AI skills matter more than technology
A new study by Seagate has revealed that APAC organisations are warming up to artificial intelligence (AI), but a significant number have not invested in the data and technical solutions required to support the technology fully.
According to the study, 96% of senior IT professionals across the region believe AI applications will drive productivity and business performance. However, an almost equal number of respondents (95%) believe further investments in their IT infrastructure are required to enable them to support their use of AI.
Over the next one year, nearly nine in 10 organisations plan to implement AI in areas including IT, supply chain logistics, product innovation and R&D, as well as finance and customer support.
However, two-thirds admitted that they struggled to know where to start. Plus, it doesn’t help that 31% of them don’t think enough is being invested in the necessary infrastructure to support AI initiatives.
In fact, one in five organisations said they weren’t ready or able to handle the increasing data streams from AI applications. Further, while almost all believe there is an increasing need for robust data storage solutions with growing AI applications, 15% said they have not invested sufficiently in data storage to be ready for AI now or in the future.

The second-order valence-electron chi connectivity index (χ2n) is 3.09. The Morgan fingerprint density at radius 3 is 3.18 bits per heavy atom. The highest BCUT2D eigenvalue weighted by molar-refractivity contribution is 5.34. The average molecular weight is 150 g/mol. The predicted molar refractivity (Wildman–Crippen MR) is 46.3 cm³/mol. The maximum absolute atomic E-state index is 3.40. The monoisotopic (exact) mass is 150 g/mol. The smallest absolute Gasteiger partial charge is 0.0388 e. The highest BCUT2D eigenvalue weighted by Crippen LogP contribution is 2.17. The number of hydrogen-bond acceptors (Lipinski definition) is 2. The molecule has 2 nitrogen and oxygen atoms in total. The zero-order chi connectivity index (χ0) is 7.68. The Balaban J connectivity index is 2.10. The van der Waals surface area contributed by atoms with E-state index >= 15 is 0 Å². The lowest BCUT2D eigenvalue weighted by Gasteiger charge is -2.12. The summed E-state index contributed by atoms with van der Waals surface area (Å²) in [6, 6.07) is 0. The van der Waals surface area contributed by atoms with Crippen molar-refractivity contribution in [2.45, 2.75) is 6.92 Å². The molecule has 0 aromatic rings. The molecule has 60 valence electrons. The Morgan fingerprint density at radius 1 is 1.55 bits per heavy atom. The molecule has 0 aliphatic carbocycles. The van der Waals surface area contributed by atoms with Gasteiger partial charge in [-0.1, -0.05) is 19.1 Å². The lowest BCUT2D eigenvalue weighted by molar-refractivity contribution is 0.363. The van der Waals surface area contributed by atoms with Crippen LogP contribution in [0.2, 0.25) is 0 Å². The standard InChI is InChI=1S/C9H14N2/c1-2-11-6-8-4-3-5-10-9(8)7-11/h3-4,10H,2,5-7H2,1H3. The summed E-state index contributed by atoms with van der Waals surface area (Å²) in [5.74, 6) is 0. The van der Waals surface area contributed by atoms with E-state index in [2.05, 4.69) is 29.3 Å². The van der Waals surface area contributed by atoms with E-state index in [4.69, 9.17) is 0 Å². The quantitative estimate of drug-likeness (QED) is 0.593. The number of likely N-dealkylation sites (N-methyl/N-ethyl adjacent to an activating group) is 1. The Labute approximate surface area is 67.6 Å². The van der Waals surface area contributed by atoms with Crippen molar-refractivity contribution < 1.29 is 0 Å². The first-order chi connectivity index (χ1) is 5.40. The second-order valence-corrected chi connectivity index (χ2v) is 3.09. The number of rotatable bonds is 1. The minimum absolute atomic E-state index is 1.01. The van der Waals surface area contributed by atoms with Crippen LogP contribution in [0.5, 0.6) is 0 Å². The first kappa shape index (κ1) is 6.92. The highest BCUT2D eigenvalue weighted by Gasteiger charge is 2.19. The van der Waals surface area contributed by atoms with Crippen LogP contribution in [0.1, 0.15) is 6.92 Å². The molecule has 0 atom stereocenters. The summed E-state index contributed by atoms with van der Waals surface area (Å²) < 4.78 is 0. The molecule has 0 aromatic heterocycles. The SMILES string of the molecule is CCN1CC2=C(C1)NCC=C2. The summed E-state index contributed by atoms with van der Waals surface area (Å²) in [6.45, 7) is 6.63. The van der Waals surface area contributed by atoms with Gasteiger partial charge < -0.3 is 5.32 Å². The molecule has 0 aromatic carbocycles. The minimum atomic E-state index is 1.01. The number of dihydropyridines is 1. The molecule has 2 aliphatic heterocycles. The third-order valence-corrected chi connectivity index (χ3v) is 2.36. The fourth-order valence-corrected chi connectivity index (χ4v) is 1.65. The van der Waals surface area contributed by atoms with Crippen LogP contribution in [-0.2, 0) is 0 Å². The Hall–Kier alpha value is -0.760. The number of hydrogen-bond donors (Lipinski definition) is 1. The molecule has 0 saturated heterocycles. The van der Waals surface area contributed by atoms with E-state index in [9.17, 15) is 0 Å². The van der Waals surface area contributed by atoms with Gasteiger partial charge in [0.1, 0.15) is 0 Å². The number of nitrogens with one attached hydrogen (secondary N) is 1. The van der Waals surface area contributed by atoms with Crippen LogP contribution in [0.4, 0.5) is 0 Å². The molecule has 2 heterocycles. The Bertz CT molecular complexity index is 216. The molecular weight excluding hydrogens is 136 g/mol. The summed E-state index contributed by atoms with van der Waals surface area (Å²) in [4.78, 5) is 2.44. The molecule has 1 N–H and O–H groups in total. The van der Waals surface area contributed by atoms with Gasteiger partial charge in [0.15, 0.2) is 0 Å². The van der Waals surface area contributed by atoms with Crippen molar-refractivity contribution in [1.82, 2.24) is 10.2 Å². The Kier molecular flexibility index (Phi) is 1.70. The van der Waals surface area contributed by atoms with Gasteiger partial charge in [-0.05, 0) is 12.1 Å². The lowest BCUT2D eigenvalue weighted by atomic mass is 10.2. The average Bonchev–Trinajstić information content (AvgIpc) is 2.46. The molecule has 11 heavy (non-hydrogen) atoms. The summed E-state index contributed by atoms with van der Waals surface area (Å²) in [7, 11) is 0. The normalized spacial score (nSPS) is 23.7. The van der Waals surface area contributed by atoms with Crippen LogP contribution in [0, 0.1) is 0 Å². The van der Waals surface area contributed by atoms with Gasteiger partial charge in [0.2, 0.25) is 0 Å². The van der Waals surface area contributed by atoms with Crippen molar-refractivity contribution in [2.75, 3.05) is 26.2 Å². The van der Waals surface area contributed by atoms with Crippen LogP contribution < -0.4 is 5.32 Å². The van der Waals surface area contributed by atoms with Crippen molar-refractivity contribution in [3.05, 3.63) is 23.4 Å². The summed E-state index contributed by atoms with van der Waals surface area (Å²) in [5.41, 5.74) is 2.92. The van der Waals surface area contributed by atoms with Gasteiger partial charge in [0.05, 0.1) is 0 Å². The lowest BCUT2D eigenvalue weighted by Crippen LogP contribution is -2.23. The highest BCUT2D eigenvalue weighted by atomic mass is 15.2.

While it is in the interest of Seagate to highlight attitudes towards storage and infrastructure in the context of AI, the biggest barrier to the success of any AI initiative is the shortage of skills and expertise.
Today, most enterprises are faced with fragmented data without a holistic view of the customer. They have data silos, with no efficient way to put it together, or don’t know how to find the necessary data.
With software and data underpinning the success of AI initiatives, it is far more important for organisations to build up their skills to manage the data science workflow, from data preparation and processing to data modelling.
Most of the technology tools and platforms to support AI applications are already here. The question is whether organisations have the right skills to use them to their full potential – even with all the infrastructure in place.